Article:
Why do Automakers Capitalize on Christmas?

Sitting at home, stuck in 18 inches of snow for three days gave me the opportunity to watch hundreds of TV commercials. And despite the unnecessarily-loud volume and annoying number of carolers singing about electronics, I couldn’t help but take special note of advertising by automakers.

There are two main players who always seem to take advantage of the holiday gift-giving season, Mercedes-Benz and Lexus. These luxury car manufacturers have the ad dollars to spend, and they put them to good use around this time of year.Recently, TrueCar.com forecasted the best 10 days of the year to purchase a new car. Six of those days are in December. Click here to read their press release on the topic. If this is true, my question is: does the onslaught of luxury car ads between Thanksgiving and December 25th bother the general public?

Regardless of one’s religious point-of-view, I find it intriguing that Christmas is the only religious holiday where it is acceptable for carmakers to try to persuade the public – even Christians – that buying themselves or their spouse a new $50,000+ car would simply be honoring the spirit of the Christmas holiday.

(Side Note: Not that I don’t trust his taste or decision-making abilities, but I’m not sure that I’d want my husband to just show up Christmas morning with a new car in the driveway. In my opinion, that’s riskier than picking out the right engagement ring. I don’t really like surprises, so the thought of someone else making such a large purchase for me without my input doesn’t really excite me. Click here to read a humorous blog post on this topic by herscene in Louisville, KY.)

Ok, back to what I was saying. I, too, find it interesting that while automakers are obviously advertising “Christmas” specials, they refer to them as solely “Winter” or “December to Remember” events. See what I mean in Mercedes-Benz’s 2009 ad below:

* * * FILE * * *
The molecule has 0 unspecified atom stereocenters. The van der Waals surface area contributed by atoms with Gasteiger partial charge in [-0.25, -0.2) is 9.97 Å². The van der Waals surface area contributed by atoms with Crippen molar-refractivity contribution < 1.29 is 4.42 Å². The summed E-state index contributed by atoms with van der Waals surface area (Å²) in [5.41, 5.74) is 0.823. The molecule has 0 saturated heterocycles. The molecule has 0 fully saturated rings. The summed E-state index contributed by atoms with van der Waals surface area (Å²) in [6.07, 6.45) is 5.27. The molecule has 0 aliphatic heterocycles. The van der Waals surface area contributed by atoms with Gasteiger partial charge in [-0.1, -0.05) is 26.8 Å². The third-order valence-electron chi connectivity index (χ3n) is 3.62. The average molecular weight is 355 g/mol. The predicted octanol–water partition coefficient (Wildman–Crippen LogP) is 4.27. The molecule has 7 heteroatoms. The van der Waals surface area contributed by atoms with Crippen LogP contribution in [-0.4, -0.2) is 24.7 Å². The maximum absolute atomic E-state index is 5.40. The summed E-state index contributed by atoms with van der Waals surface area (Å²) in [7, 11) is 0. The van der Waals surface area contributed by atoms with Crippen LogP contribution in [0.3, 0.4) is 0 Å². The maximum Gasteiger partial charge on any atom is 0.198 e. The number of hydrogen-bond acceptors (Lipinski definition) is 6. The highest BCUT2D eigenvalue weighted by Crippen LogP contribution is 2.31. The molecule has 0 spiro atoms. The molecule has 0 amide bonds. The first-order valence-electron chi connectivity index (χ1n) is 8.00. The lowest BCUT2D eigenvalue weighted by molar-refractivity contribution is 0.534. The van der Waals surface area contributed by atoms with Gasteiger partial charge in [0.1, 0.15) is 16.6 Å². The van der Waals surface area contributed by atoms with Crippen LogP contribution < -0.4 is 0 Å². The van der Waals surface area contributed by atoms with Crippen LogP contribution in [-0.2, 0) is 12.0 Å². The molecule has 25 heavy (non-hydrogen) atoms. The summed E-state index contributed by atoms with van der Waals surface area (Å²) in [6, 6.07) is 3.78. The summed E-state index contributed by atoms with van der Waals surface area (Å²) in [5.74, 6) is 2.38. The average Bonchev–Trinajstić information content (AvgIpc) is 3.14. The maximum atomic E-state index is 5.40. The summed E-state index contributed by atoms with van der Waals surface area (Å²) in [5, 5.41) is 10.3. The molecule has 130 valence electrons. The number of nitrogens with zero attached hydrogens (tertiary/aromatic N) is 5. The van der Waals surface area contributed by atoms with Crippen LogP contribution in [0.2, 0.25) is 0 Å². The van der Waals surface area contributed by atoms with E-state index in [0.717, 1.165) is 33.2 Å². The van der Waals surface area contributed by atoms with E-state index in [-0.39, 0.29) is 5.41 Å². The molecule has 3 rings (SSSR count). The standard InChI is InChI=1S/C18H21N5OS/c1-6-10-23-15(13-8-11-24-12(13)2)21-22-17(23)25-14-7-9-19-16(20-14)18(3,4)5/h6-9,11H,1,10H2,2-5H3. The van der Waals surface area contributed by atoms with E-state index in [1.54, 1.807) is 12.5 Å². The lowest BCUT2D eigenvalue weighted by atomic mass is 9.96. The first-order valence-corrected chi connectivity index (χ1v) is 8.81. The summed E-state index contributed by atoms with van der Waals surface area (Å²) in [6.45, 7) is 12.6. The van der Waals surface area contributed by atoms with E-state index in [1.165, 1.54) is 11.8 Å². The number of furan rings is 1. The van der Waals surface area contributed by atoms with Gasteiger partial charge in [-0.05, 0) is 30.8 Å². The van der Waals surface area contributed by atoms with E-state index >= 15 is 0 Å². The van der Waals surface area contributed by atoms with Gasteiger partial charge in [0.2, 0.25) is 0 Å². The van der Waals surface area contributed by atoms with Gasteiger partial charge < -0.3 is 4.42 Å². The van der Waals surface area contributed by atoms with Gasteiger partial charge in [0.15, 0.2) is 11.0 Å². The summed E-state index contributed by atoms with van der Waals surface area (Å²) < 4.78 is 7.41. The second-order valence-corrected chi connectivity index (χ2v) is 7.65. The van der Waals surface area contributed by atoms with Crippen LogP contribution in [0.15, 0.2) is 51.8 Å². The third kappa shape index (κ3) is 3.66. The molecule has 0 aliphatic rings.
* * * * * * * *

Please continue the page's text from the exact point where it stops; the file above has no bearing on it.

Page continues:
I don’t mean to single out auto manufacturers or car dealers because they certainly are not the only businesses taking advantage of this opportunity to drive business to their stores. But I find the push for Christmas car shopping perplexing because most auto dealers are small, family-owned buisnesses. And I think it’s safe to assume that most of these small businesses observe the Christmas holiday and therefore, do not remain open for business on the 24th and 25th of December. So knowing this, how do ads like these by Lexus and MB work if nobody’s open for business (and certainly few are going to go out to buy a car) on Christmas?

As a Christian, I personally find some ads from companies slightly discourteous. But at the same time, I can’t say I’m immune to holiday deals. I just don’t have the cash flow to buy one of Lexus’ or Mercedes’ products. It’s really a catch 22 for us Christians because if we don’t participate in the festive gift-giving traditions we’re considered prudish Scrooges, but if we participate too much then it’s like we’re devaluing the purpose of the season.

Why then is Christmas different than, say, Hanukkah or Kwanzaa? Schools and businesses ask us and our children to celebrate these two December holidays in addition to Christmas, but I don’t see any advertisers playing “Dreidle, dreidle, dreidle” in the background of commercials filled with blue and white color schemes and menorahs all around.

Now, I don’t want to get into the nitty-gritty of religious differences here, but I am honestly curious to hear your opinions on this matter – from Christians, Jews and non-believers alike. I want to know what you think makes it acceptable for auto manufacturers and other companies to ask people to spend so much money at Christmas but not during Hanukkah, or at Easter, during Passover, or on All Saints Day?

Take a moment to look at the Lexus TV ad I’ve embedded below. Have you seen this and other TV ads from carmakers this holiday season? Do you think automakers are capitalizing on the Christmas holiday? And do you think it’s unfair for them to do so during a religious holiday? Would you want them to target you and your family and friends during the religious holiday most precious to you? Please provide comments below and share your thoughts and opinions with me. I look forward to reading your responses.